VIDEO: The “bag lady” of Lowestoft combats carrier bag problem

With more than 80pc of British shoppers using more than 40,000 of them in an average lifetime, a woman from north Suffolk has 'bagged' a winning formula with her unique idea

Affectionately known as 'the bag lady' Jean Green, of Oulton Broad, is true to her name and has come up with an eco-friendly way of combating the plastic carrier bag problem by turning them into stylish accessories.

The former social worker and swimming coach first learnt how to turn plastic bags into handbags from a German woman while holidaying in Portugal five years ago.

She said: 'She didn't speak English but she showed me the technique. I never did much with it though until this year when I was on holiday in Spain and started making the bags. That was when it all started and then I couldn't stop.'

Mrs Green estimates that she uses between 50 and 70 bags to make a single average sized handbag.

'We go camping and at the rallies all the people who know what I do bring me their carrier bags,' she said.

'I have also put in requests to my neighbours and many of them bring me theirs too.'

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The process Mrs Green uses is called 'plarn', meaning plastic yarn. This is where the plastic bags are made into the strips needed in order to crochet the bags.

'I should say normally the bags would take me about four to five hours, and sometimes up to seven or eight hours, to make. I sometimes spend the whole evening doing one,' she said.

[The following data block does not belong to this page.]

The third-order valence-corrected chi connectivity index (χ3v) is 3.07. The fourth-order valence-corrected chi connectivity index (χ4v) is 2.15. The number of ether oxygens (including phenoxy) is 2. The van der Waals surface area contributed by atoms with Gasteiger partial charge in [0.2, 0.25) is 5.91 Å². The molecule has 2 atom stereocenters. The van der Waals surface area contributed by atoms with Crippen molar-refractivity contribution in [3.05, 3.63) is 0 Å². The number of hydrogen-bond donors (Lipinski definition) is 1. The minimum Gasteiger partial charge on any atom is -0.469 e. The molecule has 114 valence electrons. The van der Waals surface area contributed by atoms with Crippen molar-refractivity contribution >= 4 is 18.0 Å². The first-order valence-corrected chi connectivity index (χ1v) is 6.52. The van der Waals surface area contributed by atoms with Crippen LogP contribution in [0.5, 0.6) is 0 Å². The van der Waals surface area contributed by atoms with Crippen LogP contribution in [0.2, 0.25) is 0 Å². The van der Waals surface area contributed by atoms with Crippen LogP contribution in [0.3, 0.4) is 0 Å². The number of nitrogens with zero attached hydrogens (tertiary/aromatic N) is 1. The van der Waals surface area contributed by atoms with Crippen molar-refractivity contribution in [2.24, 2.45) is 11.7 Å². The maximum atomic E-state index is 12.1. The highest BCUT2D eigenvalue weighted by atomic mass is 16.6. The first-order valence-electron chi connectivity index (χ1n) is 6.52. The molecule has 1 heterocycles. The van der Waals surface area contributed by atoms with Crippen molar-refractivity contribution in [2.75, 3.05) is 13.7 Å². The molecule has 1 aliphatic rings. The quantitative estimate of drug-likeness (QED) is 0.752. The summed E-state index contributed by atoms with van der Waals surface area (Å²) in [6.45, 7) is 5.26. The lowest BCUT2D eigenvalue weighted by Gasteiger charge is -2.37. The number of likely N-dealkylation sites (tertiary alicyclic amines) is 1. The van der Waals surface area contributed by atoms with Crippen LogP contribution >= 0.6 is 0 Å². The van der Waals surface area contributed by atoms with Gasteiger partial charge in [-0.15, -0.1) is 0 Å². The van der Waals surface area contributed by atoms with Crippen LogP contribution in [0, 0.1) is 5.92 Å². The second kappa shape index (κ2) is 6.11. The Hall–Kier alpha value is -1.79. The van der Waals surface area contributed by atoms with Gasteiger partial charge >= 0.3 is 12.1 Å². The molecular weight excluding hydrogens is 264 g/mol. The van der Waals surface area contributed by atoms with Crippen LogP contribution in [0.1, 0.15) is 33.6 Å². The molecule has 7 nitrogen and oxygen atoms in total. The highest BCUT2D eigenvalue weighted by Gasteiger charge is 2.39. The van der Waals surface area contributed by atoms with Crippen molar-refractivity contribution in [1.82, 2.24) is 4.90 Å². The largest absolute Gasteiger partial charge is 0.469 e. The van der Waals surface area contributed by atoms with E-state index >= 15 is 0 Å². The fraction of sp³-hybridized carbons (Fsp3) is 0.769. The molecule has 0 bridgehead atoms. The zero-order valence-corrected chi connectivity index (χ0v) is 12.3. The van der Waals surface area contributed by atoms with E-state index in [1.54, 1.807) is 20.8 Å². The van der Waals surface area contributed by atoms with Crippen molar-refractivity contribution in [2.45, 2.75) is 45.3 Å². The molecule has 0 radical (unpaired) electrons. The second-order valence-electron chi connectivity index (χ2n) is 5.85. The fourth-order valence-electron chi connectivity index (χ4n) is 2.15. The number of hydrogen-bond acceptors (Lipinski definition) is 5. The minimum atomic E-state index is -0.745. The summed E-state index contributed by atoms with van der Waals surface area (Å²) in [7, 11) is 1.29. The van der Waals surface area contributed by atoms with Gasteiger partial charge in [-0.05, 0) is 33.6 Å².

The grandmother of two sells the bags to fund-raise for charity, including most recently the East Anglian Air Ambulance, which she raised �40 for.

She's also a keen knitter and has immersed herself in the craft class at the Kirky Centre in Lowestoft, after under-going an operation on her thumbs due to suffering from serve arthritis.

She said: 'I'm just hooked on it. You can do it anywhere and it's made out of something someone would just throw away. They are just fascinating and I never know how they are going to turn out so I never make the same shape twice. They are all different - that's the beauty of it.

'They are also a bit of a challenge.

'I see so many bags hanging off trees and if I can make something of them then that's better than seeing them littered.'

• For more information or to purchase a bag please call Claire Harris, organiser of the craft class, on 07549 655180.

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